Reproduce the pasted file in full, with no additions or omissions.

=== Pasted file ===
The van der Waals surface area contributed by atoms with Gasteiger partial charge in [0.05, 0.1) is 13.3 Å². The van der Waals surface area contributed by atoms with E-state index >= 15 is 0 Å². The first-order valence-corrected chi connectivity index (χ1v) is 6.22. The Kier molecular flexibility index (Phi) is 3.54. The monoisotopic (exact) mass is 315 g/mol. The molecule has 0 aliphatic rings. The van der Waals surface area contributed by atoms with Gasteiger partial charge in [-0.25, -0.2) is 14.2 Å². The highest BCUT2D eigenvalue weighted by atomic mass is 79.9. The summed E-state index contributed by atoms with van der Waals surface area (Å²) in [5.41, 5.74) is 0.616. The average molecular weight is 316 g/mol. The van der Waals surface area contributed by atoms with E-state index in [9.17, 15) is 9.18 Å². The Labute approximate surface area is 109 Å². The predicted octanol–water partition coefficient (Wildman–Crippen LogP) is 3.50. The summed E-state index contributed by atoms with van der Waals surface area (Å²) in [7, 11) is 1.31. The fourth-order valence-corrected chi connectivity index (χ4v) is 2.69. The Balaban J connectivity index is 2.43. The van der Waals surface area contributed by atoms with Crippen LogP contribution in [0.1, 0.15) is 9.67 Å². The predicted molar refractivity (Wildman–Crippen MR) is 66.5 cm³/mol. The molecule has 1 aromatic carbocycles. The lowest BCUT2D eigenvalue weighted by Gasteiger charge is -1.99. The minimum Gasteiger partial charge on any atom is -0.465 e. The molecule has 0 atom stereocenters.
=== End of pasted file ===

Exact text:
The van der Waals surface area contributed by atoms with Gasteiger partial charge in [0.05, 0.1) is 13.3 Å². The van der Waals surface area contributed by atoms with E-state index >= 15 is 0 Å². The first-order valence-corrected chi connectivity index (χ1v) is 6.22. The Kier molecular flexibility index (Phi) is 3.54. The monoisotopic (exact) mass is 315 g/mol. The molecule has 0 aliphatic rings. The van der Waals surface area contributed by atoms with Gasteiger partial charge in [-0.25, -0.2) is 14.2 Å². The highest BCUT2D eigenvalue weighted by atomic mass is 79.9. The summed E-state index contributed by atoms with van der Waals surface area (Å²) in [5.41, 5.74) is 0.616. The average molecular weight is 316 g/mol. The van der Waals surface area contributed by atoms with E-state index in [9.17, 15) is 9.18 Å². The Labute approximate surface area is 109 Å². The predicted octanol–water partition coefficient (Wildman–Crippen LogP) is 3.50. The summed E-state index contributed by atoms with van der Waals surface area (Å²) in [7, 11) is 1.31. The fourth-order valence-corrected chi connectivity index (χ4v) is 2.69. The Balaban J connectivity index is 2.43. The van der Waals surface area contributed by atoms with Crippen LogP contribution in [0.1, 0.15) is 9.67 Å². The predicted molar refractivity (Wildman–Crippen MR) is 66.5 cm³/mol. The molecule has 1 aromatic carbocycles. The lowest BCUT2D eigenvalue weighted by Gasteiger charge is -1.99. The minimum Gasteiger partial charge on any atom is -0.465 e. The molecule has 0 atom stereocenters.